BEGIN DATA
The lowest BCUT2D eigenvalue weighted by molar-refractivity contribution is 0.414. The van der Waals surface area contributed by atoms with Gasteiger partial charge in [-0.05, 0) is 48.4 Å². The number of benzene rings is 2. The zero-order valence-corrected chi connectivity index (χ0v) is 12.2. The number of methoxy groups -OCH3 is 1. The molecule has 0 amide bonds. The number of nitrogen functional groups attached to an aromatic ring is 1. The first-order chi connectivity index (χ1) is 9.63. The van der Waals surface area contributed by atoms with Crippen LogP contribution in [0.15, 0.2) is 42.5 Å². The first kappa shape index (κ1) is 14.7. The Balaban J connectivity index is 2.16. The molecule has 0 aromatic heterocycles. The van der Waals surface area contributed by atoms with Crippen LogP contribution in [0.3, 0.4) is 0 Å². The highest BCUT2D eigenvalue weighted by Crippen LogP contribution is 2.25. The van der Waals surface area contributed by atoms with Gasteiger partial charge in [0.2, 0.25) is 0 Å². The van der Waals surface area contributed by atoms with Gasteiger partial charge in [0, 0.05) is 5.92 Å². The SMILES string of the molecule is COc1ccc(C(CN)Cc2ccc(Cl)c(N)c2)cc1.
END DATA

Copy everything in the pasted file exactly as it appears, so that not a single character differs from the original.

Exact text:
The lowest BCUT2D eigenvalue weighted by molar-refractivity contribution is 0.414. The van der Waals surface area contributed by atoms with Gasteiger partial charge in [-0.05, 0) is 48.4 Å². The number of benzene rings is 2. The zero-order valence-corrected chi connectivity index (χ0v) is 12.2. The number of methoxy groups -OCH3 is 1. The molecule has 0 amide bonds. The number of nitrogen functional groups attached to an aromatic ring is 1. The first-order chi connectivity index (χ1) is 9.63. The van der Waals surface area contributed by atoms with Crippen LogP contribution in [0.15, 0.2) is 42.5 Å². The first kappa shape index (κ1) is 14.7. The Balaban J connectivity index is 2.16. The molecule has 0 aromatic heterocycles. The van der Waals surface area contributed by atoms with Crippen LogP contribution in [0.3, 0.4) is 0 Å². The highest BCUT2D eigenvalue weighted by Crippen LogP contribution is 2.25. The van der Waals surface area contributed by atoms with Gasteiger partial charge in [0.2, 0.25) is 0 Å². The van der Waals surface area contributed by atoms with Gasteiger partial charge in [0, 0.05) is 5.92 Å². The SMILES string of the molecule is COc1ccc(C(CN)Cc2ccc(Cl)c(N)c2)cc1.